Mining companies are beset with major investors who browbeat the CEOs and the boards into making major capital cutbacks when metal prices move against them.
They just don’t seem to understand that the time to build major capital projects – and make what may seem like expensive and counter-intuitive investment decisions and acquisitions – is actually at times when metal prices are low. This will enable them to reap the rewards when the mining cycle picks up again as it inevitably will. That is the way the world’s mega miners built their real wealth.
I am probably being unfair in the title here – there are probably plenty of mining CEOs who understand this but they more often than not don’t have the clout to carry their boards and major institutional investors with them. The latter, in particular, tend to look only at the bottom line and the prevailing stock price with their ultra short-term investment outlook, thereby missing the huge upside potential that lies ahead.
As the Elliott Wave followers will point out, all economies move in quite pronounced cycles – there are boom and bust scenarios which repeat over and over again through time – and the mining cycle is more pronounced than most. Major investment decisions are made as the cycle picks up and tend to peak at or near the cyclic top thus bringing big increases in supply on line at around the same time, leading to big surpluses and thus contributing strongly to the succeeding downturn with too much production chasing too little demand.
The smart company that looks to the long term, though, will make its big capital project decisions on the cycle downturns and low points (downturns are good given the length of time it can take to bring a new project on stream nowadays). That’s how the Rio Tinto’s and BHP Billiton’s of the world became the world’s mega miners.
All credit therefore to Rio Tinto’s CEO, Sam Walsh, for slamming the company’s critics who pontificate that it is mad for it to implement major increases in its iron ore and copper production at a time prices have been slipping dramatically given the apparent downturn in Chinese and global demand. BHP Billiton, the world’s biggest diversified miner, has made similar policy decisions as no doubt have a few others waiting in the wings – notably X2 Resources’ Mick Davis, former Xstrata CEO, who is building a massive investment war chest to build a new diversified mining company by acquisition when prices are depressed.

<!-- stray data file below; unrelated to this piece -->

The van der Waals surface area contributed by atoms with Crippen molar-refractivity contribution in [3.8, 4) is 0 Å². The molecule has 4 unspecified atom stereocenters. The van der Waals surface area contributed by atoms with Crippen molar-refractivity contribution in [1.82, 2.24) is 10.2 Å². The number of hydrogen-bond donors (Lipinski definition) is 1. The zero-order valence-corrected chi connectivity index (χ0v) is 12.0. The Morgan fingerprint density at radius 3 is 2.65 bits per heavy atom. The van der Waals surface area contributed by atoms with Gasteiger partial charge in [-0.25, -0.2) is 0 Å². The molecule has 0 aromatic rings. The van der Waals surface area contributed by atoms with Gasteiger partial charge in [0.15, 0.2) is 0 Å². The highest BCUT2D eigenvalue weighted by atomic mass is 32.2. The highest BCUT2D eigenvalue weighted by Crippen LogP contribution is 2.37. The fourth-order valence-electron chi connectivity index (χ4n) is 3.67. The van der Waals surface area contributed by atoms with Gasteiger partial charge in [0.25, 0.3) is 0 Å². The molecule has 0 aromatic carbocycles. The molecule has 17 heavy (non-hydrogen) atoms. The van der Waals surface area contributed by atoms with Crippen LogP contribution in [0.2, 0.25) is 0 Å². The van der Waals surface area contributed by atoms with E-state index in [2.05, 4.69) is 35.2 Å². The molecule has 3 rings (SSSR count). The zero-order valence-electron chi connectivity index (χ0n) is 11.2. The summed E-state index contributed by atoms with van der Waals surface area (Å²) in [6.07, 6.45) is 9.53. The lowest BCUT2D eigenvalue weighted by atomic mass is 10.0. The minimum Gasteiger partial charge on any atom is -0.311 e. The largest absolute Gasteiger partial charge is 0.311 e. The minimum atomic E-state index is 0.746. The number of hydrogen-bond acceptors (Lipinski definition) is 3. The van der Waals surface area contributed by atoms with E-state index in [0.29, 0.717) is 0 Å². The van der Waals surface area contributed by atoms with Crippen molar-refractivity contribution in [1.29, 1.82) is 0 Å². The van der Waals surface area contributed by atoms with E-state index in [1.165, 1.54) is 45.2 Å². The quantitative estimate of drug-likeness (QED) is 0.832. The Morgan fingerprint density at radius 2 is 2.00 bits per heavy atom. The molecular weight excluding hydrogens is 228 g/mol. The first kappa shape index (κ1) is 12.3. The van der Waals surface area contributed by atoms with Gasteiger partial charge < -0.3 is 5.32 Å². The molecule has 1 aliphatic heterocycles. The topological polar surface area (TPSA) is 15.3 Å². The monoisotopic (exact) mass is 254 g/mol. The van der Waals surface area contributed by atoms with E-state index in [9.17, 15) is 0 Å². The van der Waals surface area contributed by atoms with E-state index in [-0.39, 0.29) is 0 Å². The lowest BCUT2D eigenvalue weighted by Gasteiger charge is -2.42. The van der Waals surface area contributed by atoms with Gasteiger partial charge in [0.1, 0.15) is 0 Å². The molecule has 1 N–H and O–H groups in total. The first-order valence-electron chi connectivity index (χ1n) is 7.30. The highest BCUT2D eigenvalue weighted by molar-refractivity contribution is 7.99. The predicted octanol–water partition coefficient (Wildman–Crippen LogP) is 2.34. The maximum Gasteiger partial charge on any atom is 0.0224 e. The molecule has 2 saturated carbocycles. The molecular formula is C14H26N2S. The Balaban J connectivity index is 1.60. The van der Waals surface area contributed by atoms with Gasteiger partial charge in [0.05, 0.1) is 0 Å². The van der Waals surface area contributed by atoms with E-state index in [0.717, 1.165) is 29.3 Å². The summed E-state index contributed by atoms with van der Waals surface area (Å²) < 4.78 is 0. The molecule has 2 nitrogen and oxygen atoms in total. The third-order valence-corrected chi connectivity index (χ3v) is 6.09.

True, these companies do have the financial resources to build production when others are being forced to cut back. There is strong method in their financial madness as seen by some. Take iron ore for example. Companies like Rio Tinto, BHP Billiton and Vale have enormous iron ore resources which can be mined profitably even at much lower iron ore prices than those prevailing at the moment and, of course, what the expansion policy has done is stop in their tracks global new iron ore mine developments predicated on higher iron ore prices from less well financially supported companies.
Much of the world’s unmined high quality iron ore is located in remote areas requiring huge infrastructure commitments to bring them on stream. The longer iron ore prices remain depressed, the further back investment decisions on these new projects will be put. This will allow the mega miners not only to dominate the iron ore market for many years to come, reap huge profits when prices pick up again as much of the competition will have been eradicated, but also to acquire many of the best new projects from their financially distressed owners.
But of course this doesn’t only apply to iron ore. It will apply to coal and copper too – the other two most significant mined minerals/metals. Indeed iron ore, coal and copper hugely dominate global mining. Gold only comes a far distant fourth yet generates most of the coverage. Again BHP Billiton and Rio Tinto are among the Western world’s largest producers of both coal and copper. Continuing investment during low cycle points is how they achieved their dominant positions. Sam Walsh is thus quite right to slam the critics from a company long-term corporate standpoint. The policy will mean that when economies, and the cycle, pick up again Rio and its peers will be even more dominant in the global mining sector.